Money

Survey: 61% of voters making over $125,000 oppose free cash handouts to Americans

Andrew Yang in his campaign headquarters in February 2019.
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The idea of a free cash handout for every U.S. citizen is unpopular among older, wealthier adults.

That's according to a survey of 1,006 registered voters from across the United States conducted from June 22 to June 25 by the data research company Echelon Insights.

The survey found 61% of survey respondents with an income level of more than $125,000 per year report being either "somewhat opposed" or "strongly opposed" to the $1,000-per-month cash payment proposed by 2020 presidential hopeful Andrew Yang in his bid for the White House.

Yang, 44, an entrepreneur who is running as a Democrat, has made universal basic income, which he calls the "Freedom Dividend, " the central tenet of his campaign. If implemented, the government would issue a $1,000 check each month to all U.S. citizens ages 18 and over.

Chart courtesy Echelon Insights

While Yang's proposal is unpopular among wealthier adults, less than one quarter — or 23% — of survey respondents who make less than $30,000 per year opposed the cash payment. Opposition to the $1,000-per-month cash handout grows as a respondent's annual salary gets bigger.

The survey also found that opposition to Yang's universal basic income proposal was much more common in older respondents.

Of surveyed registered voters, a clear majority — 68% — of those who are 65 and above oppose the idea of giving free cash handouts to every American citizen aged 18 and over. Meanwhile only 28% of registered voters between the ages of 18 and 29 oppose Yang's Freedom Dividend, according to the survey.

Chart courtesy Echelon Insights

Politically, support for Yang's universal basic income plan splits largely along party lines: two-thirds of Republicans oppose Yang's cash handouts (67%) while only a quarter of Democrats oppose it (26%), according to the survey.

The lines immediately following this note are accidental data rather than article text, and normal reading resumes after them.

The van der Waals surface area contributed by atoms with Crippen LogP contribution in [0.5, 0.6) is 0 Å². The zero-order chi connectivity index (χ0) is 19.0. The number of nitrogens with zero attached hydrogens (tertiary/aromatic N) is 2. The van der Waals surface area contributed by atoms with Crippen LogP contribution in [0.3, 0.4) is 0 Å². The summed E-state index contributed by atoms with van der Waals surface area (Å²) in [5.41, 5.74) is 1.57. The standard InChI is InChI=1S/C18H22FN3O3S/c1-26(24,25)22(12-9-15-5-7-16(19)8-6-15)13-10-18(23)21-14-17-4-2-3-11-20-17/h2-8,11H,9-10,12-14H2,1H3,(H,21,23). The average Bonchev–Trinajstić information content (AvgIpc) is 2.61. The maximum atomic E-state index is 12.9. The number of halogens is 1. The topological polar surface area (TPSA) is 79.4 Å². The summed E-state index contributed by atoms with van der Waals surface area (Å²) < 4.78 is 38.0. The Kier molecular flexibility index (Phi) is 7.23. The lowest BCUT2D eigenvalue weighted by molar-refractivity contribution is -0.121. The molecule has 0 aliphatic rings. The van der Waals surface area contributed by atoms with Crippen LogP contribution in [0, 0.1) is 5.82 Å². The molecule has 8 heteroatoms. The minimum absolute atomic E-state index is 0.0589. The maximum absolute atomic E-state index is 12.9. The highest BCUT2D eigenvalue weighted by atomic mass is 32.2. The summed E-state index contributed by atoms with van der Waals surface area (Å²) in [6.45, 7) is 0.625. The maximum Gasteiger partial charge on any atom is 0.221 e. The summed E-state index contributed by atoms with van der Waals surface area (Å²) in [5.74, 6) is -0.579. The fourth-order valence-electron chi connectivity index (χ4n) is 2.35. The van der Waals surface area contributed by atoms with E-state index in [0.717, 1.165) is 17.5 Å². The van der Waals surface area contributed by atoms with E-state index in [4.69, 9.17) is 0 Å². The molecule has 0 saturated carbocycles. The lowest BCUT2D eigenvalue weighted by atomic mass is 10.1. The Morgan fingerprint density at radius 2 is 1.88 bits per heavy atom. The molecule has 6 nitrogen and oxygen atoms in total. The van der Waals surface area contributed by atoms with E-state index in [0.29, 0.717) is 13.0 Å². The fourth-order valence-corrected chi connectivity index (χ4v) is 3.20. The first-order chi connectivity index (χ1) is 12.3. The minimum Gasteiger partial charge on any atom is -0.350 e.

However, Yang has suggested that Republican opposition is not exactly an insurmountable obstacle to putting his proposal into action. In a recent "Ask Me Anything" question-and-answer session on Reddit, Yang said if he were to be elected president and needed Congress to pass his universal basic income payment into law, Republicans would be unable to vote against free cash for the people who live in their districts.

Chart courtesy Echelon Insights

"Cash is a hard thing to demonize. It's tough for Mitch McConnell to argue, 'The money will hurt you,'" Yang said in July.

While McConnell has not specifically spoken out against Yang's Freedom Dividend, the Senate Majority Leader was clear in an October 2018 interview about his desire to reduce government spending and the growing budget deficit by making cuts to entitlement programs like Medicare and Social Security. That stance would seem to put McConnell at odds with Yang on the issue of universal basic income. McConnell's press office had not responded to CNBC's request for comment by the time this story was published.

Two emails to Yang's campaign team seeking response to the survey results had not been answered by the time this story was published.

See also:

Meet Andrew Yang, the 44-year-old running for president who wants to give Americans $1,000 free cash per month

Billionaire Ray Dalio: U.S. economy must change or there will be 'conflict' between the rich and poor

Why billionaire and presidential hopeful Tom Steyer drives a 2016 Chevy

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This 2020 presidential candidate wants to pay every adult US citizen $1,000 a month
Andrew Yang in his campaign headquarters in February 2019.
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